Behind early rally, Brewers east past Rangers

Andrew Wagner, The Sports Xchange
The SportsXchange

MILWAUKEE -- Looking to snap a five-game losing streak, the Milwaukee Brewers came out Tuesday and played one of their most smoothest games of the season.
Wily Peralta went six innings. The Brewers offense, after being held to a run in the previous game, scored five runs in the first. The defense was sharp, for the most part. The bullpen avoided a meltdown.
Add it all together, and the Brewers left Miller Park with a 6-3 victory over the Texas Rangers.
"You guys know how I feel about a nice, clean ballgame, and I thought it was," Milwaukee manager Ron Roenicke said. "We made some nice defensive plays ... just a good, solid game today."
Peralta (3-2) took another step toward regaining the form that made him Milwaukee's top prospect, holding Texas to three runs (two earned) on five hits with two strikeouts to win for the third time in four starts.
"I see flashes of it, and I have in some of his other games, but consistently going through six innings today, I thought he maintained his stuff," Roenicke said. "I think this should be a great outing to move forward and get locked in like we know he can."
The right-hander used all of his pitches well but was especially successful with his sinker, which he used to force nine groundouts.
"I had pretty good command today overall," Peralta said. "That was my goal today, to keep the ball down."
After a perfect first inning, Milwaukee staked Peralta to an early lead, jumping on Texas starter Justin Grimm right out of the gate.
Norichika Aoki and Jean Segura opened with singles, and Ryan Braun made it 1-0 with a base hit that scored Aoki. Grimm quickly retired the next two Brewers batters, but Carlos Gomez hit a two-run double that fell between left fielder David Murphy and center fielder Nelson Cruz, giving the Brewers a 3-0 lead.
"I lost it," Murphy said. "Then I went for it and lost it again. Just an unfortunate play that cost us runs, and that's what hurts."
Yuniesky Betancourt followed by driving a 2-1 changeup 397 feet to left-center for a two-run homer that gave Milwaukee a 5-0 lead.
"It was just one of those things," Rangers manager Ron Washington said. "We could have gotten out of that inning with no runs, but Grimm kept us in the ballgame."
After his rough start, Grimm settled in, retiring eight of the next 10 Milwaukee batters and working out of a bases-loaded jam in the fourth. He wound up going five innings and allowing just the five runs. Grimm (2-2) struck out seven.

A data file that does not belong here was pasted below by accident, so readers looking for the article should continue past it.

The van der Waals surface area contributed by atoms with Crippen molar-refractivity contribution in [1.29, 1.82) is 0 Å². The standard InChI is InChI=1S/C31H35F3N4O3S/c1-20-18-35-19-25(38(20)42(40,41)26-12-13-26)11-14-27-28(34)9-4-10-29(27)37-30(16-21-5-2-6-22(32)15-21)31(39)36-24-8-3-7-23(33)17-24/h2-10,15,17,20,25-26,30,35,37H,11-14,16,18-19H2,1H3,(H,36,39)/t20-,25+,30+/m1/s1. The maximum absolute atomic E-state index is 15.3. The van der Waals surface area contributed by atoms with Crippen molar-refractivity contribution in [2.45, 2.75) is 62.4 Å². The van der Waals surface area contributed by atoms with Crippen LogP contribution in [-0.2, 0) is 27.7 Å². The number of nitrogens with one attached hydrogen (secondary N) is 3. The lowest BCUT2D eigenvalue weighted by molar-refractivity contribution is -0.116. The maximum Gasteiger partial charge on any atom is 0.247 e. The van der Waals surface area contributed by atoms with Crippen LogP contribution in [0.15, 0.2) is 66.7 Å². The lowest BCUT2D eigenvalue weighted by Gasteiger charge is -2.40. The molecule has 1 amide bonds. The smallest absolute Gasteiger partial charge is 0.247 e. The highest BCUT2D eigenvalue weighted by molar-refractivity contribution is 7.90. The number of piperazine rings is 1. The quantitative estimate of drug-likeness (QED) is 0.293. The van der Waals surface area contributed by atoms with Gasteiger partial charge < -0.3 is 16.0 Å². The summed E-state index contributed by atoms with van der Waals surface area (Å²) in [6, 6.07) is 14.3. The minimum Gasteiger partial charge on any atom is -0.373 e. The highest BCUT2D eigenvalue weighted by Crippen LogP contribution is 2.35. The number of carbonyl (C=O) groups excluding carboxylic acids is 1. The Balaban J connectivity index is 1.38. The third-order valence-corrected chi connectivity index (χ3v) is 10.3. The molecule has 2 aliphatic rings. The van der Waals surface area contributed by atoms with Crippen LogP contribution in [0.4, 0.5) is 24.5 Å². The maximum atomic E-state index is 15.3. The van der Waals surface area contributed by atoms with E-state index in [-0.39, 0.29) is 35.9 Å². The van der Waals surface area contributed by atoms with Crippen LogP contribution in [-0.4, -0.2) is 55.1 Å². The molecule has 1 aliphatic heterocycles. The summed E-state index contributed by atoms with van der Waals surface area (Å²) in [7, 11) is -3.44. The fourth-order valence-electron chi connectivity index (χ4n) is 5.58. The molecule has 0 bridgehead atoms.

"It's a little frustrating," said Grimm, who lost for the second consecutive outing. "I made some good pitches, but I made some bad ones, too. Personally, it just didn't work out for me."
Texas got on the board on Mitch Moreland's solo home run in the second inning, then scored twice in the sixth.
Jeff Baker led off with a base hit, and Elvis Andrus' one-out double put runners at second and third. Baker scored on an error by Milwaukee third baseman Aramis Ramirez. Nelson Cruz hit a sacrifice fly to make it 5-3 before Peralta worked out of the jam.
"We almost came back," Washington said. "We just couldn't get the big hit."
Milwaukee's bullpen held its ground, throwing three scoreless innings. Ramirez added an insurance run with a solo home run in the seventh, his first of the season.
Jim Henderson allowed a double to Cruz in the ninth,but kept Texas off the board to record his seventh save in as many opportunities.
NOTES: Gomez's first-inning double extended his hitting streak to a career-high 13 games. Gomez began the day batting an NL-best .373. ... The Rangers have scored 1,514 runs in games against National League teams, the most since the advent of interleague play in 1997. ... Braun's first-inning RBI single extended his hitting streak to nine games. ... With no designated hitter in National League parks, Washington gave Lance Berkman a day off Tuesday instead of playing him at first base or in the outfield to keep his .303 average in the lineup. Berkman pinch-hit in the seventh, grounding into an inning-ending double play.

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